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Clinical antiarrhythmic effects of amiodarone in patients with resistant paroxysmal tachycardias.
  1. D E Ward,
  2. A J Camm,
  3. R A Spurrell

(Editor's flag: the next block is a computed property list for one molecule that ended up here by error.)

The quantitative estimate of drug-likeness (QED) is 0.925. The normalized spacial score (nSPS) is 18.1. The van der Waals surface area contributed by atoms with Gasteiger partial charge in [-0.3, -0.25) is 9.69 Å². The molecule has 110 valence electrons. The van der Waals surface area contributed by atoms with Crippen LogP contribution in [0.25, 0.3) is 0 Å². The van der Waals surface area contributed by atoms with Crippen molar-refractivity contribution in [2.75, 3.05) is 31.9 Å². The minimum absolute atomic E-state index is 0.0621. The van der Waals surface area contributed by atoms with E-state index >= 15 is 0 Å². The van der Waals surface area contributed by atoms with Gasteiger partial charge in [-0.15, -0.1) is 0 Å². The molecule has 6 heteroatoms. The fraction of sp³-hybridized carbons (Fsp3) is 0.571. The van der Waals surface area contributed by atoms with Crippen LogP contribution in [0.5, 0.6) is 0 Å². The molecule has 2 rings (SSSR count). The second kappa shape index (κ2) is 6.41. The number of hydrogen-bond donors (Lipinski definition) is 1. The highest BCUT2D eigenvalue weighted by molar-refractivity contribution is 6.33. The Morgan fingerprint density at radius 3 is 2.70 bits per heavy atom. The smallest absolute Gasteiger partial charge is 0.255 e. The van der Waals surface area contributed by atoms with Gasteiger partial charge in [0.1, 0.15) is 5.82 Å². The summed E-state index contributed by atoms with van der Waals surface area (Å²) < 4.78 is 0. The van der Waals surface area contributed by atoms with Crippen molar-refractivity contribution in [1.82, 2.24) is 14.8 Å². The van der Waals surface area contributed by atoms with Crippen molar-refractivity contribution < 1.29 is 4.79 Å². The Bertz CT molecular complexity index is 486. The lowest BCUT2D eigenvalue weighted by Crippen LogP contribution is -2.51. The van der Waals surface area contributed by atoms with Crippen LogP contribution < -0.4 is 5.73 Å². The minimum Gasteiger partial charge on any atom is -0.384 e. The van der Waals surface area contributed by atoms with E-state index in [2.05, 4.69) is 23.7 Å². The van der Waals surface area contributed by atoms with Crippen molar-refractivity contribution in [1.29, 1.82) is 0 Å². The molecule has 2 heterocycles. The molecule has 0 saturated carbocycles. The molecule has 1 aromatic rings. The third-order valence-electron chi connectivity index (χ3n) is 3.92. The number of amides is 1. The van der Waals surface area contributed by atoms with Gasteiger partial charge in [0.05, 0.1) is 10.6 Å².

Oral amiodarone, an iodine-containing antiarrhythmic agent, was administered to 72 patients with recurrent paroxysmal tachycardias. Thirty-nine patients had tachycardias associated with the Wolff-Parkinson-White syndrome, 15 patients had paroxysmal atrial fibrillation unassociated with the Wolff-Parkinson-White syndrome, and 18 patients had ventricular tachycardia. In all patients, the frequency of symptomatic attacks had not been reduced by at least three other antiarrhythmic agents alone or in combination. The response to amiodarone treatment was graded according to the patients' subjective response (total suppression, partial suppression, and no effect). Overall, 57 per cent of patients had total abolition of attacks and another 22 per cent had a partial suppression of attacks. Side effects, the most common of which were photosensitivity and gastrointestinal upsets, occurred in 44 per cent and were sufficiently severe to warrant withdrawal of treatment in 15 per cent. These results confirm that amiodarone is of considerable value in the treatment of recurrent paroxysmal arrhythmias resistant to other drugs.

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